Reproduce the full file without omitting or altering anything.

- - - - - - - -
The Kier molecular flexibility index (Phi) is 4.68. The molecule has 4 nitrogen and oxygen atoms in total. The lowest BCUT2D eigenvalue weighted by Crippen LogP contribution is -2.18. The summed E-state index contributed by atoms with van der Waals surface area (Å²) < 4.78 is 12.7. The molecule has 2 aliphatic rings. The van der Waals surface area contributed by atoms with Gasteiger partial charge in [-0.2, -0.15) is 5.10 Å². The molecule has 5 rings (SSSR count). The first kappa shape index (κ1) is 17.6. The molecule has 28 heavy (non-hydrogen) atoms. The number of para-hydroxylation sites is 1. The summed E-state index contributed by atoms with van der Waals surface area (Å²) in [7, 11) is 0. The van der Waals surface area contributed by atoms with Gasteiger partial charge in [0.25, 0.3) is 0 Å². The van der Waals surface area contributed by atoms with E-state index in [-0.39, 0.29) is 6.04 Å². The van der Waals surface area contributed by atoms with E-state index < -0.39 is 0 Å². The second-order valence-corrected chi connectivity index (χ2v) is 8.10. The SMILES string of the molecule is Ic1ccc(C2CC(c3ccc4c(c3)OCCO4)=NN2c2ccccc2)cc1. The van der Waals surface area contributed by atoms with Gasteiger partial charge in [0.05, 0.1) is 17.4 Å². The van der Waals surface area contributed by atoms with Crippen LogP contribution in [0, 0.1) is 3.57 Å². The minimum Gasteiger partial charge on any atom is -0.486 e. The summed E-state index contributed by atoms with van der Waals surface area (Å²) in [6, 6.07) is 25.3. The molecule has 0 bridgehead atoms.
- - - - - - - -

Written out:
The Kier molecular flexibility index (Phi) is 4.68. The molecule has 4 nitrogen and oxygen atoms in total. The lowest BCUT2D eigenvalue weighted by Crippen LogP contribution is -2.18. The summed E-state index contributed by atoms with van der Waals surface area (Å²) < 4.78 is 12.7. The molecule has 2 aliphatic rings. The van der Waals surface area contributed by atoms with Gasteiger partial charge in [-0.2, -0.15) is 5.10 Å². The molecule has 5 rings (SSSR count). The first kappa shape index (κ1) is 17.6. The molecule has 28 heavy (non-hydrogen) atoms. The number of para-hydroxylation sites is 1. The summed E-state index contributed by atoms with van der Waals surface area (Å²) in [7, 11) is 0. The van der Waals surface area contributed by atoms with Gasteiger partial charge in [0.25, 0.3) is 0 Å². The van der Waals surface area contributed by atoms with E-state index in [-0.39, 0.29) is 6.04 Å². The van der Waals surface area contributed by atoms with E-state index < -0.39 is 0 Å². The second-order valence-corrected chi connectivity index (χ2v) is 8.10. The SMILES string of the molecule is Ic1ccc(C2CC(c3ccc4c(c3)OCCO4)=NN2c2ccccc2)cc1. The van der Waals surface area contributed by atoms with Gasteiger partial charge in [0.05, 0.1) is 17.4 Å². The van der Waals surface area contributed by atoms with Crippen LogP contribution in [0, 0.1) is 3.57 Å². The minimum Gasteiger partial charge on any atom is -0.486 e. The summed E-state index contributed by atoms with van der Waals surface area (Å²) in [6, 6.07) is 25.3. The molecule has 0 bridgehead atoms.